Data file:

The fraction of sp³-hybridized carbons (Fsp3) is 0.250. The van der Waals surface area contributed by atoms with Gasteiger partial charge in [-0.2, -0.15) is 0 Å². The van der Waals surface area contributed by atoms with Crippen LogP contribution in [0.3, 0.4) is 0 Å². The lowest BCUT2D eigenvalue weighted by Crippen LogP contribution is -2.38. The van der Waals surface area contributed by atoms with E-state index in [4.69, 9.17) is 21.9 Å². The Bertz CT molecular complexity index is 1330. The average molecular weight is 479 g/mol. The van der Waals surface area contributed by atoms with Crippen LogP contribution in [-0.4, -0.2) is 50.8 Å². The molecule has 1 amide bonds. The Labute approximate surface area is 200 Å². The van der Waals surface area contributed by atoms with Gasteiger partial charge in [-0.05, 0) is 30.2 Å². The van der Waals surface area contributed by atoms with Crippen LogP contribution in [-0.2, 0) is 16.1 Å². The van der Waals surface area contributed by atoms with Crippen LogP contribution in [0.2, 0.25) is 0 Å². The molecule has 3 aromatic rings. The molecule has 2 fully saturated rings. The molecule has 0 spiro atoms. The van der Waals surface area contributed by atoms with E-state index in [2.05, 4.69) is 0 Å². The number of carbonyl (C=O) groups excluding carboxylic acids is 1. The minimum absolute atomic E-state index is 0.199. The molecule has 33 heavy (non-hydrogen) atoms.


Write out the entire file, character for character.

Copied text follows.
The fraction of sp³-hybridized carbons (Fsp3) is 0.250. The van der Waals surface area contributed by atoms with Gasteiger partial charge in [-0.2, -0.15) is 0 Å². The van der Waals surface area contributed by atoms with Crippen LogP contribution in [0.3, 0.4) is 0 Å². The lowest BCUT2D eigenvalue weighted by Crippen LogP contribution is -2.38. The van der Waals surface area contributed by atoms with E-state index in [4.69, 9.17) is 21.9 Å². The Bertz CT molecular complexity index is 1330. The average molecular weight is 479 g/mol. The van der Waals surface area contributed by atoms with Crippen LogP contribution in [-0.4, -0.2) is 50.8 Å². The molecule has 1 amide bonds. The Labute approximate surface area is 200 Å². The van der Waals surface area contributed by atoms with Gasteiger partial charge in [-0.05, 0) is 30.2 Å². The van der Waals surface area contributed by atoms with Crippen LogP contribution in [-0.2, 0) is 16.1 Å². The van der Waals surface area contributed by atoms with Crippen LogP contribution in [0.2, 0.25) is 0 Å². The molecule has 3 aromatic rings. The molecule has 2 fully saturated rings. The molecule has 0 spiro atoms. The van der Waals surface area contributed by atoms with E-state index in [2.05, 4.69) is 0 Å². The number of carbonyl (C=O) groups excluding carboxylic acids is 1. The minimum absolute atomic E-state index is 0.199. The molecule has 33 heavy (non-hydrogen) atoms.